KPS Teachers Protest Outside Administration Building

KPS Teachers Protest Outside Administration Building

Kalamazoo, MI- Prior to the start of the regularly scheduled Kalamazoo School Board, dozens of teachers, parents and community members were seen holding signs protesting outside the administration building. Standing room only, recognizing area students for their athletic achievements. The meeting’s priority for many in attendance, t step raises for teachers after one year of service. KEA, President, Amanda Miller states, “the other way teachers receive compensation increases are when we bargain an increase on the step schedule. The money budgeted doesn’t even get us to the step that teachers earn for last year’s service”.

A very emotionally charged meeting, parents and former KPS students shared their experiences of support from a  KPS teacher that “took that extra time” or provide resources to them that they were not able to get on their own at the time. Teachers current and retired shared emotionally charged stories as well. Students that were able to move past a barrier or challenge in their lives and contributing part success to the dedication of KPS teachers.

George White,  Lead parent advocate for SEE Change a local group from Kalamazoo, states, “It appears there was an agreement in principle to a 2.2 percent step increase for teachers this coming school semester.  Recruiting and retaining quality teachers depends on stability/dependability of employment and step increases after their first year to assure that teachers feel valued and are able to support their families”.  

White has met with many KPS parents and working with them to “navigate” through the “chain of commands”. In addition, White adds, “80 new teachers last year aided by a very high turnover ratio in Kalamazoo Public Schools.  Kalamazoo Public Schools enrollment is thriving/growing over the last 10 years and students received an increase in per pupil funding this school year.  It is no secret the school board has never met with teachers and this action serves to even deepen the rift. Our pupils deserve a school board that visits the schools and talks to the students/teachers and places the value where it belongs”. 

The next KPS school board is scheduled for August 31, 2017, at 7 pm. The administration building is located 1220 Howard Street.

SEE Prosperity Speaks Out in Kalamazoo, MI

Kalamazoo, MI- An aspiring group of WMU social workers hosted SEE-(Social,Economic,Educational) Prosperity, a collective of community members graciously sharing their experience, living Black in the world, specifically in Kalamazoo.

Four black representation of systemic barriers and stereo types put a face, emotions and their own words on issues that they face every single day. All of the participants, raised in single parented homes were able to create a life for themselves and try to prosper despite their daily struggles.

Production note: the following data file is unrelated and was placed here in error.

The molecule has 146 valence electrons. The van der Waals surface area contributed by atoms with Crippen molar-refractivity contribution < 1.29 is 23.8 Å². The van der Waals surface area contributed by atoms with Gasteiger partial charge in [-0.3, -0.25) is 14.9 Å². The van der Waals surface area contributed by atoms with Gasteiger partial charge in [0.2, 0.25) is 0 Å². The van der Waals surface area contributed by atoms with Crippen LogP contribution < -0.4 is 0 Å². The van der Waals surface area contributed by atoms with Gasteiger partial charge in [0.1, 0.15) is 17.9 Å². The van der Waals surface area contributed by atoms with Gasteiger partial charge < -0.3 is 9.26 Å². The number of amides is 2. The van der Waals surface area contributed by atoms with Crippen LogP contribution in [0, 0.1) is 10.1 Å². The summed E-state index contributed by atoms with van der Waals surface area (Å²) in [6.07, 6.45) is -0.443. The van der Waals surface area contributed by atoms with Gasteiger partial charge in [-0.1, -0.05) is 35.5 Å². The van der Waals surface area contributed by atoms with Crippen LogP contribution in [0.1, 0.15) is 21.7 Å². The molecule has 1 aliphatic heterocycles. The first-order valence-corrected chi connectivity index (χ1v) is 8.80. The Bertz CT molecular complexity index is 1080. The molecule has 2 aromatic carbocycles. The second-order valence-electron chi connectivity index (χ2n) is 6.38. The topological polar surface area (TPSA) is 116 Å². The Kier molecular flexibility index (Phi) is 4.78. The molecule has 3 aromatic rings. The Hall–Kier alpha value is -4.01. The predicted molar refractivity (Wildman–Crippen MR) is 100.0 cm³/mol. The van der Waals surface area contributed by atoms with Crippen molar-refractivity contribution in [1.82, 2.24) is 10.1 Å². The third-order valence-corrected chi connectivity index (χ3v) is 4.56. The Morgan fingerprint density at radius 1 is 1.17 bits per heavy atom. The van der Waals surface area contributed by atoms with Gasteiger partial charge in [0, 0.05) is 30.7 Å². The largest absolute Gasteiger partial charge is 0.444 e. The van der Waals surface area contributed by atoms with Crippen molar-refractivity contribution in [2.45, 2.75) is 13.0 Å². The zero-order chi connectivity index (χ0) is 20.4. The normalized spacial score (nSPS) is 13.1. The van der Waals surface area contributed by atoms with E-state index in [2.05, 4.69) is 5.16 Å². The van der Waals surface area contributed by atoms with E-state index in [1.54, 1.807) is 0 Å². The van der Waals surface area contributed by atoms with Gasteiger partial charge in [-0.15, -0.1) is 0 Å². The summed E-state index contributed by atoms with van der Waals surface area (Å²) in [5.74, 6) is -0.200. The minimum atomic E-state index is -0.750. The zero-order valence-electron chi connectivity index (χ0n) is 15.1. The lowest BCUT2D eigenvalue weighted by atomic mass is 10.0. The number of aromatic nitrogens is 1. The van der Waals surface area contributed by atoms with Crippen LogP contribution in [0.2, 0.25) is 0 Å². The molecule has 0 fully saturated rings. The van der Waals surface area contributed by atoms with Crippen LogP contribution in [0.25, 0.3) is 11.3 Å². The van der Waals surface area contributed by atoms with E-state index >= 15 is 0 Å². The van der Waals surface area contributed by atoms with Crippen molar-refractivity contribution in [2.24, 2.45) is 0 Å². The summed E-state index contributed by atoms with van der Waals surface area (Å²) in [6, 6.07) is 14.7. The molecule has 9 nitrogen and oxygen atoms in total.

Elisheva Johnson, organizer from Michigan United said, “I too, made a mistake over 20 years ago, which resulted in a felony. I have been forced to live that mistake over and over again and this has greatly impacted my life and my children’s lives to this day”.

SEE Prosperity is working on Raise the Age, a nation-wide initiative that has “seeded” in Kalamazoo. Raising the Age currently from 17 to 18 years old in the state of Michigan. Michigan Council on Crime and Delinquency

Raise the Age is packaged as-The “Youth in Prison” package also includes:

*Increasing the maximum age of juvenile court jurisdiction from 17 to 18 years old;
*Increasing the County Child Care fund reimbursement rate for qualifying community-based services for youth by 25 percent;
*Prohibiting the placement of youth under 18 in adult jails and prisons and provide access to age-appropriate rehabilitation;
*Eliminating three offenses from the list of Specified Juvenile Offenses;
*Requiring equal consideration of all mitigating factors prior to waving jurisdiction in traditional juvenile waiver cases;
*Requiring public monitoring and oversight of youth under the jurisdiction of the MDOC who entered for an offense committed prior to turning 18 years old;
*Restricting the use of administrative segregation in prison for youth aged 18 and under; and
*Establishing a family advisory board within the MDOC to ensure effective partnerships with families and victims.

SEE- Social, Economic, Educational Prosperity, and many other campaigns and community stakeholders will be traveling to the state capital on May 17, 2016 for “Capital Day”.

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